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USS Astoria (CA-34)

Please see below for item level images and donated collections containing photographs of USS Astoria (CA-34)

USS Astoria (CL-34) was laid down on 1 September 1930 at Bremerton, Wash., by the Puget Sound Navy Yard; reclassified as a heavy cruiser, CA-34, on 1 July 1931; launched on 16 December 1933; sponsored by Miss Leila C. McKay, a decendant of one of the partners in the Astor expedition that founded Astoria, Oreg.; and commissioned on 28 April 1934, Capt. Edmund S. Root in command.

During the summer of 1934, USS Astoria (CL-34) conducted a lengthy shakedown cruise in the course of which she voyaged extensively in the Pacific. At the beginning of 1939, Fleet Problem XX concentrated the fleet in the West Indies, and, at its conclusion USS Astoria (CL-34) made a hasty departure from Culebra Island on 3 March 1939 and headed for Chesapeake Bay. USS Astoria (CL-34)  sailed for Shanghai, China, on 26 April 1939, and reached her destination on the morning of the 29th. After receiving Adm. Harry E. Yarnell, Commander in Chief, Asiatic Fleet, on board for a courtesy call that morning, USS Astoria (CL-34) put to sea for Hong Kong in the afternoon. 

When the Japanese attacked the Pacific Fleet at Pearl Harbor on the morning of 7 December 1941, USS Astoria (CL-34) was some 700 miles west of Hawaii steaming toward Midway with TF 12. Late in the afternoon of 3 May 1942, Rear Adm.Fletcher received word of the Japanese occupation of Tulagi in the Solomons. USS Astoria (CL-34) screened  USSYorktown the following day as the carrier launched three raids on the enemy ships off Tulagi. The heavy cruiser remained in Pearl Harbor only until 30 May 1942. On that day, she returned to sea with the hastily repaired  USSYorktown to prepare to meet yet another major thrust by the Japanese fleet, this one aimed at Midway. USS Astoria (CL-34) remained as flagship for TF 17, as it operated north of Midway, until shortly after midday on 8 June 1942 when TF 11 arrived on the scene, and Rear Admiral Fletcher transferred his flag to Saratoga.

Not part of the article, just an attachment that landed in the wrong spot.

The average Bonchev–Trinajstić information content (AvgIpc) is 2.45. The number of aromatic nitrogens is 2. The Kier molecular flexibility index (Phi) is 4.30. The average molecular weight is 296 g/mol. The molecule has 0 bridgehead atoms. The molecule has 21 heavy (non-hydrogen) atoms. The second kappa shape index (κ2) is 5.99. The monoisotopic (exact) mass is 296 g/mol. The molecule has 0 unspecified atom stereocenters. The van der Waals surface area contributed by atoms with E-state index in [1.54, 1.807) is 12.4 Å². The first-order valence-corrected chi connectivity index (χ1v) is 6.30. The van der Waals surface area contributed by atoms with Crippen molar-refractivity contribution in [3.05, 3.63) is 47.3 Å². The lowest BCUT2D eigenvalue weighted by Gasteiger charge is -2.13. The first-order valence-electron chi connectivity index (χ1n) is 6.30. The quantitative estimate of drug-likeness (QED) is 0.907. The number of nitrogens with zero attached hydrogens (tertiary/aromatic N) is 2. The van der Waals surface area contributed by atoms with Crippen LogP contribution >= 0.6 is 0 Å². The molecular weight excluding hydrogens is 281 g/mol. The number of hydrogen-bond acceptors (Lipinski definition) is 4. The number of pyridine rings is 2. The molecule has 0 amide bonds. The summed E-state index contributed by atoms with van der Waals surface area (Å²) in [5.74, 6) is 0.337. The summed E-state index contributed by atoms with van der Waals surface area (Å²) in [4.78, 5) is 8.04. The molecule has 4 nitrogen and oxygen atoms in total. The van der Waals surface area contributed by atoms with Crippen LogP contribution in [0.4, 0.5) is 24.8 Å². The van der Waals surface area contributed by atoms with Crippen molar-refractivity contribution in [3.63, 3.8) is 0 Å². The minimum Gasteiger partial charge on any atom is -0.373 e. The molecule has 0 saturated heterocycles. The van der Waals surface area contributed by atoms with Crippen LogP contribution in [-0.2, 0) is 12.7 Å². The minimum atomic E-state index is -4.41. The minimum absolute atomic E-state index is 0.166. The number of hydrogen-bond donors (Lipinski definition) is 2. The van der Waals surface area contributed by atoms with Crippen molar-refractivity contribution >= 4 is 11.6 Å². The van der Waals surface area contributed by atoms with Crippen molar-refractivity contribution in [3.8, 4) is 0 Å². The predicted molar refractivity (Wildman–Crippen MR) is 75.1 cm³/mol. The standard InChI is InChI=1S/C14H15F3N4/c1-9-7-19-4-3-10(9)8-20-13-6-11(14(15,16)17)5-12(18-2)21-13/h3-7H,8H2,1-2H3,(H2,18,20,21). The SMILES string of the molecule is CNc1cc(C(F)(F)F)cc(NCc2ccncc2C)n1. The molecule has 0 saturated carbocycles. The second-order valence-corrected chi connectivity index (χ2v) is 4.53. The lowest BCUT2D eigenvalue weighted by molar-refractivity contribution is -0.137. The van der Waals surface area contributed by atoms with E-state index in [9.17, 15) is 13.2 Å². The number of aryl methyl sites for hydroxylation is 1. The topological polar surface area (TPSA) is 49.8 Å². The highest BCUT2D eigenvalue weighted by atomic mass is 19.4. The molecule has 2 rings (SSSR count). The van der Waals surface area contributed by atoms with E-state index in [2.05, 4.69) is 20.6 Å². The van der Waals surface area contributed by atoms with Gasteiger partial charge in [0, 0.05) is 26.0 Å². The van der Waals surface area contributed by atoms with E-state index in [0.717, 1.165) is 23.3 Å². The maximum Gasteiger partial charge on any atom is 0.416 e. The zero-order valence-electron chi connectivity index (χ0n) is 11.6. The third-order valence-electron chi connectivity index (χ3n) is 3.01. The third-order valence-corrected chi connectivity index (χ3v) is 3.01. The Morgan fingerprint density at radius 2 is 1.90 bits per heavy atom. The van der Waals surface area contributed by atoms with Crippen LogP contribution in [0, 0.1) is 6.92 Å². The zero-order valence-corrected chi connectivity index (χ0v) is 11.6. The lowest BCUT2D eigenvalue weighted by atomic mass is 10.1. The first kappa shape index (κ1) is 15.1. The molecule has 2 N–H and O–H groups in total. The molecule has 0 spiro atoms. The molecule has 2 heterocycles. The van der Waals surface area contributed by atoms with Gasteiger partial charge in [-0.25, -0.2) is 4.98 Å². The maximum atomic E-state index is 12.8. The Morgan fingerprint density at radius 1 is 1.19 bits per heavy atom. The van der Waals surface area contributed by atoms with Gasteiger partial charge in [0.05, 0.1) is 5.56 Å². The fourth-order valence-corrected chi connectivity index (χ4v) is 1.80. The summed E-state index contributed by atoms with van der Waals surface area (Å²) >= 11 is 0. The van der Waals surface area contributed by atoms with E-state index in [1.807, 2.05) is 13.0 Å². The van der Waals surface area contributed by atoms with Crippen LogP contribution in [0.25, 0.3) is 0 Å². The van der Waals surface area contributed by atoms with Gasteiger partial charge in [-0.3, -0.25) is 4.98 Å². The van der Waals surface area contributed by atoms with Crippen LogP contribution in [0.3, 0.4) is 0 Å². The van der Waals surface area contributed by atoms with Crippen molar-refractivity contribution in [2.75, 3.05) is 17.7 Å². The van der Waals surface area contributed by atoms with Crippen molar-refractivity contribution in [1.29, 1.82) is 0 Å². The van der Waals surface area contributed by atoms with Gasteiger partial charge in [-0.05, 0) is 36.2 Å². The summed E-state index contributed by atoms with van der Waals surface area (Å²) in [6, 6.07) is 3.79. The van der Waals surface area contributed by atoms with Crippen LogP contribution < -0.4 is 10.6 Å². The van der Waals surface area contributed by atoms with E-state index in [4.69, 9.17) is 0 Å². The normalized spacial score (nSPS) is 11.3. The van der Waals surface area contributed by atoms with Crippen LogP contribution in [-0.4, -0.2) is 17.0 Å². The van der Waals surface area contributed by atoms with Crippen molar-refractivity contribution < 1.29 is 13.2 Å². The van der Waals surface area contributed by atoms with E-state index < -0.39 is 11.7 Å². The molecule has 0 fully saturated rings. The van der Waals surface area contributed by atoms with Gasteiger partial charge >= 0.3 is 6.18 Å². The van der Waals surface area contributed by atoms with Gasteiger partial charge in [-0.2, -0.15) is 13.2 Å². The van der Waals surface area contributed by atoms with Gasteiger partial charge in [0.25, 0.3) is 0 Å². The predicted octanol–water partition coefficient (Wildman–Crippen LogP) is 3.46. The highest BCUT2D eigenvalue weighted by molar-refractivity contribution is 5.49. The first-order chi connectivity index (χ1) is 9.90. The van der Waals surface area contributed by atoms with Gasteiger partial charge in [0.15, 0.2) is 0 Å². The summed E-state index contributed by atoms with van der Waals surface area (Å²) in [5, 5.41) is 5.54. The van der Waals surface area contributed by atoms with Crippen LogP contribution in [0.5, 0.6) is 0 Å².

On the night of 8-9 August 1942, a Japanese force of seven cruisers and a destroyer under Rear Admiral Mikawa Gunichi sneaked by Savo Island and attacked the American ships. Astoria took no hits in the first four Japanese salvoes, but the fifth ripped into her superstructure turning her into an inferno amidships. Suffering from the effects of at least 65 hits, USS Astoria (CL-34)  fought for her life. USS Astoria (CL-34) turned over on her port beam, rolled slowly, and settled by the stern, disappearing completely by 1215.

For a complete history of USS Astoria (CL-34) please see its DANFS page.